4.2- Biodiversity Flashcards Preview

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Flashcards in 4.2- Biodiversity Deck (49)
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1

What is the definition of biodiversity?

The variety of living organisms in an area

2

What is the definition of a species?

A group of similar organisms are able to reproduce to get fertile offspring

3

What is the definition of a habitat?

An area inhabited by species. It includes the abiotic factors and biotic factors

4

What are the three different levels of biodiversity can be considered on?

Habitat diversity
Species diversity
Genetic diversity

5

What is the definition of habitat diversity?

The number of different habitats in an area

6

What is the definition of species diversity?

The number of different species (species richness) and the abundance of each species (species evenness) in an area

7

What is the definition of genetic diversity?

The variation of alleles within a species

8

What are the different types of a non-random sampling?

Systematic
Opportunistic
Stratified

9

Why should samples be taken at random?

To avoid bias in your results

10

What is the definition of systematic sampling?

When samples are taken at fixed intervals

11

What is the definition of opportunistic sampling?

When samples are chosen by the investigator
It is simple to carry out but the data will be biased

12

What is the definition of stratified sampling?

When different areas in a habitat are identified and sampled separately in proportion to the habitat of a whole

13

Why is it sometimes necessary to take a non-random sample?

Eg. When there's lots of variety in the distribution and you want to make sure all the different areas are sampled

14

What is species richness?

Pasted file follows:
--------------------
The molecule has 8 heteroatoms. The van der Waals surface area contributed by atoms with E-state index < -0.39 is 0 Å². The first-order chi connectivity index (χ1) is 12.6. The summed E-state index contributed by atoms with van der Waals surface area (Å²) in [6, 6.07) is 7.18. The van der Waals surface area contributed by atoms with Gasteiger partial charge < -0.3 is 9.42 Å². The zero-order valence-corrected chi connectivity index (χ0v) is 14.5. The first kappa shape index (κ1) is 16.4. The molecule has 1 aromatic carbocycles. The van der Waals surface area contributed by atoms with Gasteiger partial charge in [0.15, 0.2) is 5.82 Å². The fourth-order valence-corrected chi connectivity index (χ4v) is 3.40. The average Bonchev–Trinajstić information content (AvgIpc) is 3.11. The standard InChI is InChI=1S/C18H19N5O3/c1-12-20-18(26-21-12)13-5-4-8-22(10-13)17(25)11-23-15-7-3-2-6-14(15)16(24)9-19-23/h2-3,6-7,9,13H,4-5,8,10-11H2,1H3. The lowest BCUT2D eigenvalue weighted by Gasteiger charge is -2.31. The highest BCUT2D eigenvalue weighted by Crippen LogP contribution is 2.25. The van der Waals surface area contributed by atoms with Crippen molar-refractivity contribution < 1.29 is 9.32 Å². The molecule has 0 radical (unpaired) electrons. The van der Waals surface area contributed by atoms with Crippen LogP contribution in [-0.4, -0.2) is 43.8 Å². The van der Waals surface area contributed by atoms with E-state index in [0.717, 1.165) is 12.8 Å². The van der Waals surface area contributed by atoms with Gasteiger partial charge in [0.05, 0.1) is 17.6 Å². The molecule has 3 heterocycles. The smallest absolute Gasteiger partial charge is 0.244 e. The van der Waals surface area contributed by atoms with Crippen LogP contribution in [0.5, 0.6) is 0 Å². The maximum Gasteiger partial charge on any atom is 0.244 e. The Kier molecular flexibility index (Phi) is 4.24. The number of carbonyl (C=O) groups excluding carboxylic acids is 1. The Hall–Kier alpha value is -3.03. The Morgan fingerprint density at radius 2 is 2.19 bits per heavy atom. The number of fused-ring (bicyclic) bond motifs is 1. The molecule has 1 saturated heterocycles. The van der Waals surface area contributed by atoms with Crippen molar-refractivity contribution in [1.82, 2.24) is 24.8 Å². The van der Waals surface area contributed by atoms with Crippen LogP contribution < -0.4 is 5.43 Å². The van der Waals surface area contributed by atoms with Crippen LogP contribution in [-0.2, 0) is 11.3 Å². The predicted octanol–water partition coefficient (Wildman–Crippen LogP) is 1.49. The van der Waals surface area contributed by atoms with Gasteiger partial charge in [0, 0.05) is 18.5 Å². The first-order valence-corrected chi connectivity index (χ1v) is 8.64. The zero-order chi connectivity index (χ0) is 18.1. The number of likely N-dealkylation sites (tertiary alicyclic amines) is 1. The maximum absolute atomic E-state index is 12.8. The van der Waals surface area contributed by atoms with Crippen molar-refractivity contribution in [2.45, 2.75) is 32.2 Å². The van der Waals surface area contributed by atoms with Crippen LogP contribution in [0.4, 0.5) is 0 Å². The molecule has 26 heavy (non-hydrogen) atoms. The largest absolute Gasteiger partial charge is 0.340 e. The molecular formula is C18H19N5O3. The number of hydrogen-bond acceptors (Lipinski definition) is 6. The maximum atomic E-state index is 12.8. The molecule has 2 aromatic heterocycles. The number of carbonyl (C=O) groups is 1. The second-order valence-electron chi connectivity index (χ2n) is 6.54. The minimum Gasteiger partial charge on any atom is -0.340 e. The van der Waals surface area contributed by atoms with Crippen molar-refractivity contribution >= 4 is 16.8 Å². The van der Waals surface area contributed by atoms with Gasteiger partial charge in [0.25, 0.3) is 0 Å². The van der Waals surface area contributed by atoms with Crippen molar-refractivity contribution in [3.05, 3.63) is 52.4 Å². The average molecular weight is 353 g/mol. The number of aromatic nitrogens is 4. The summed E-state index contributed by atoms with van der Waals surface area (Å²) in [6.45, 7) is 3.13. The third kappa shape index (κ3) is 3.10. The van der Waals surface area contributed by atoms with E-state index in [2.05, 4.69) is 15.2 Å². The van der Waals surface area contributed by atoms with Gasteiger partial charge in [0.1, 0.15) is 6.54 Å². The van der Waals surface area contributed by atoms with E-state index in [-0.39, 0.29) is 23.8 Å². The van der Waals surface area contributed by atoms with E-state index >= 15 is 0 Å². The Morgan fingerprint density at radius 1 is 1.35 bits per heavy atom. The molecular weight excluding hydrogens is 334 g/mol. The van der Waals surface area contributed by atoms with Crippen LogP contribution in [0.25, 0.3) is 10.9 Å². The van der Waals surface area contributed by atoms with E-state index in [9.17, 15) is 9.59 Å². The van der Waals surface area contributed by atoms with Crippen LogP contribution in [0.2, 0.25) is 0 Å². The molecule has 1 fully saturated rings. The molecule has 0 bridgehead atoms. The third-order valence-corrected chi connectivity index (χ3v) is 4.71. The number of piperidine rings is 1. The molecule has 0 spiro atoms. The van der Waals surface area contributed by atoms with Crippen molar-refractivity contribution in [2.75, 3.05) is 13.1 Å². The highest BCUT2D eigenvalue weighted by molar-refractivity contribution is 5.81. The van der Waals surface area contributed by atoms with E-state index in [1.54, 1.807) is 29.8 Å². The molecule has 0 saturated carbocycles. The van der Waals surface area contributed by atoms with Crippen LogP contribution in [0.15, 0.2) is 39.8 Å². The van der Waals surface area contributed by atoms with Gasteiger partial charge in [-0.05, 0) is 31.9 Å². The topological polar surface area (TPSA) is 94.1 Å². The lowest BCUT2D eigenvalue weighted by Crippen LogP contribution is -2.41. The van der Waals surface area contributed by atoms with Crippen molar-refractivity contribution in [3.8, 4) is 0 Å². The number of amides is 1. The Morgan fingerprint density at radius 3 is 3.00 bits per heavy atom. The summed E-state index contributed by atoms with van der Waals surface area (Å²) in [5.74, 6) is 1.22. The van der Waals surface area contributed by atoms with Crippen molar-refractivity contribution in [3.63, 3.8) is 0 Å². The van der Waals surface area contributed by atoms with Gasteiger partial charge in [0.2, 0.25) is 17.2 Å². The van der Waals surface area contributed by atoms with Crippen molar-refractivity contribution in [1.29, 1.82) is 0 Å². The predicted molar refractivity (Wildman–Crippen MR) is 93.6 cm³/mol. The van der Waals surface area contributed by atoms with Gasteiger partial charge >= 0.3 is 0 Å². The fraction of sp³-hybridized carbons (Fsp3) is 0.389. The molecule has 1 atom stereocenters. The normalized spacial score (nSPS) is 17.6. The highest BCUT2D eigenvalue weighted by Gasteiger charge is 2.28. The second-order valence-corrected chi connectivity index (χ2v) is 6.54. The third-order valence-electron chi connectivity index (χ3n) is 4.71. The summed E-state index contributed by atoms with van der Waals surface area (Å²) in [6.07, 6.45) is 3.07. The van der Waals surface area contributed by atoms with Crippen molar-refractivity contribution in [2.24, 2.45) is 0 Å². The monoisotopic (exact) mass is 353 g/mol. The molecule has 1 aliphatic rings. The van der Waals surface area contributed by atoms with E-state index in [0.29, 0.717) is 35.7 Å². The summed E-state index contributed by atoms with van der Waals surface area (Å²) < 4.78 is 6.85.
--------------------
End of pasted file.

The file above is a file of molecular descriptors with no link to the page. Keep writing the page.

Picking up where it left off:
The number of different species in an area

15

What is species evenness?

A measure of the relative abundance of each species in an area

16

If a habitat has a great species richness and a high species evenness, what will happen to the biodiversity?

It will be high

17

How is biodiversity measured?

Using the Simpsons index of diversity

18

What is the formula for the simpsons index of diversity?

D=1-(sum of(Total number of individuals of 1 species/Total number of organisms of all species)^2)

19

A habitat has a simpsons index of diversity equal to 0. What does this mean?

It is not very diverse

20

A habitat has a The Simpsons index of diversity equal to 1. What does this mean?

It is very diverse

21

What could occur if a population has a low genetic diversity?

They might not be able to adapt to change in the environment in the whole population could be wiped out buy disease

22

What does polymorphism describe?

A locus that has two or more alleles

23

What are the three main factors that affect global biodiversity?

Human population growth
Increased use of monoculture in agriculture
Climate change

24

How does human population growth decrease biodiversity?

Habitat loss
Overexploitation- greater demand for resources
Urbanisation can isolate species
Pollution can destroy habitats

25

How does increased use of monoculture in agriculture decrease biodiversity?

Habitat are lost as land is cleared
Plants destroyed with pesticides
Varieties of crops that don't make enough money and not planted anymore

26

How does climate change affect biodiversity?

A changing climate can increase or decrease the habitable areas of some species (this can increase or decrease biodiversity)
Species may be forced to migrate which shuffles biodiversity around (species can even go extinct)

27

Why is maintaining biodiversity important? (ecological reasons)

To protect species, including keystone species
To maintain genetic resources

28

Why is it important to protect species, including keystone species?

Organisms in an ecosystem are interdependent
The loss of just one species can cause disruption of food chains and disruption of the nutrient Cycle

29

What's a keystone species?

Species which many other species in an ecosystem depend on and without them, the system will change dramatically
They can be Predators modifiers or hosts

30

Why is it important to maintain genetic resources?

Genetic resources provide us with a variety of everyday products such as food, clothes, industrial materials and drugs